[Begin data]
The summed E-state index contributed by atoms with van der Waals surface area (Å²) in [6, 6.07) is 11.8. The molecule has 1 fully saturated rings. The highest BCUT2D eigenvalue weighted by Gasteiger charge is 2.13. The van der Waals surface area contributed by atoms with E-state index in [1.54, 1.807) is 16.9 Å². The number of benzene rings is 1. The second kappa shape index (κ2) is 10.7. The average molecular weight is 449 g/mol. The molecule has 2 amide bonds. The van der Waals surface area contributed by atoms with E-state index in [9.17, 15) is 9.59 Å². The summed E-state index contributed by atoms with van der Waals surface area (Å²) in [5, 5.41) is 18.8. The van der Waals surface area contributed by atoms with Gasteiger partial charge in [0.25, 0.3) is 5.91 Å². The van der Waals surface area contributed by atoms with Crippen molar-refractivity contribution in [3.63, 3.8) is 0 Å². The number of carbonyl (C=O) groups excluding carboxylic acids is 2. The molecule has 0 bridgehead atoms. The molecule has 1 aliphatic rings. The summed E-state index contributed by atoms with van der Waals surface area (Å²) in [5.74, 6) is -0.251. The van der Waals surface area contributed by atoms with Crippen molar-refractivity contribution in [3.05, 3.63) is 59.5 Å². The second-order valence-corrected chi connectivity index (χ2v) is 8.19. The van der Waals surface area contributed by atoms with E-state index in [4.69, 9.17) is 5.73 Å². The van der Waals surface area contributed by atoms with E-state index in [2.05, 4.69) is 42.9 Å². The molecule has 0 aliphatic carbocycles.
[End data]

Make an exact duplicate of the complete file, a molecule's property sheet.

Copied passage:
The summed E-state index contributed by atoms with van der Waals surface area (Å²) in [6, 6.07) is 11.8. The molecule has 1 fully saturated rings. The highest BCUT2D eigenvalue weighted by Gasteiger charge is 2.13. The van der Waals surface area contributed by atoms with E-state index in [1.54, 1.807) is 16.9 Å². The number of benzene rings is 1. The second kappa shape index (κ2) is 10.7. The average molecular weight is 449 g/mol. The molecule has 2 amide bonds. The van der Waals surface area contributed by atoms with E-state index in [9.17, 15) is 9.59 Å². The summed E-state index contributed by atoms with van der Waals surface area (Å²) in [5, 5.41) is 18.8. The van der Waals surface area contributed by atoms with Gasteiger partial charge in [0.25, 0.3) is 5.91 Å². The van der Waals surface area contributed by atoms with Crippen molar-refractivity contribution in [3.63, 3.8) is 0 Å². The number of carbonyl (C=O) groups excluding carboxylic acids is 2. The molecule has 0 bridgehead atoms. The molecule has 1 aliphatic rings. The summed E-state index contributed by atoms with van der Waals surface area (Å²) in [5.74, 6) is -0.251. The van der Waals surface area contributed by atoms with Crippen molar-refractivity contribution in [3.05, 3.63) is 59.5 Å². The second-order valence-corrected chi connectivity index (χ2v) is 8.19. The van der Waals surface area contributed by atoms with E-state index in [4.69, 9.17) is 5.73 Å². The van der Waals surface area contributed by atoms with E-state index in [2.05, 4.69) is 42.9 Å². The molecule has 0 aliphatic carbocycles.